A few drops of rain splatter my head and the sun has all but disappeared behind the clouds. I’ve listened to ‘Pharmacie’ and I get the impression that the album has something to say about healthcare, with mental health being a particular point of focus. Josh confirms this and expands on it.

“It’s about mental health and framed around a relationship. Even when I was writing the first songs, I knew they all wanted to tie in and have a strong theme. I guess loads of people have mental health issues. It’s been a big focus of my life. When you’re writing songs, things are a bit ambiguous. It’s basically a description of the last decade of my life really and the effect that mental health issues had on a relationship that I was in for 10 years,” he explains.

Josh tells me he’s been treated for depression but only recently sought help. However, he describes the experience as positive.

“I’d say my experience was good. I didn’t seek out treatment until the last year. I guess that’s part of the problem. If you have severe mental health issues, a lot of the time you don’t want to seek help. Everyone’s experience is different. It’s such a wide thing. It’s not like a broken limb. There’s no one set way and no one set problem,” he says.

‘Everyone Wants To Talk About Mental Health’, one of the album’s highlights, covers the way in which people are encouraged to talk about their problems. I ask if the greater openness in society about mental health is beneficial.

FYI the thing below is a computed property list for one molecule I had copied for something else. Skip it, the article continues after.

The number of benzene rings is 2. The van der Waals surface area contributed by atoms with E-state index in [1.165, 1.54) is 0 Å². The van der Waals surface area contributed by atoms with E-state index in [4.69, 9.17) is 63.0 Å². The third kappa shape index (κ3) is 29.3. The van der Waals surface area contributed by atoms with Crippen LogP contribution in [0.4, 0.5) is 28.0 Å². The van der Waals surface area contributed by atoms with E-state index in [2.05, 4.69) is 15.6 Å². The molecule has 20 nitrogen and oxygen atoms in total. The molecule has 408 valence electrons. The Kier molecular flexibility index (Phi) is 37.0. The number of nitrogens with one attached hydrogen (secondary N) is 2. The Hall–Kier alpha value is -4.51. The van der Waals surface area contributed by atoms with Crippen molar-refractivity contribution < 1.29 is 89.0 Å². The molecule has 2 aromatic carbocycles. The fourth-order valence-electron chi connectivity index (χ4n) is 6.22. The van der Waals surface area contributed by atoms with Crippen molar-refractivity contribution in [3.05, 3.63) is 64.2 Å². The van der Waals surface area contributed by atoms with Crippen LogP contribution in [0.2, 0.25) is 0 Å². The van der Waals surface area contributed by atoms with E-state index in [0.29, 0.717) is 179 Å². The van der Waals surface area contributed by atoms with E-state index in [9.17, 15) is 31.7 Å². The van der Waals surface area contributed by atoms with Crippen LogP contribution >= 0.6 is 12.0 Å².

“I don’t know because the sensible part of me goes it’s better if everyone’s open and happy to seek treatment. That’s a good thing. But at the same time, no one wants to sit in a room with a stranger and talk about the worst shit in their life,” Josh asserts.

I’ve known people with PTSD, ADHD and other issues who were offered a variety of treatments, from standard NHS prescriptions to more alternative remedies. Medication and pills seem to be one of the more controversial methods which spark debate on both sides. I ask Josh what his experience of them has been.

“For me; very good. Spectacularly good. I was surprised. I know they’re not for everyone. It’s not like you’re stoked all the time. I don’t have a lot of the same thoughts I used to have. I’m more relaxed generally,” he explains.

Given that this experience has all fed into ‘Pharmacie’ and they’ll need to be performed live, I ask if it’s proven difficult to sing them or if there’s a level of detachment when he’s onstage.

“I don’t find it difficult to shut myself off from them,” he begins “I wouldn’t say I fully detach myself though. I can sing the songs without thinking of anything. It’s not like every time I play a song I go through the whole catalyst of causes.”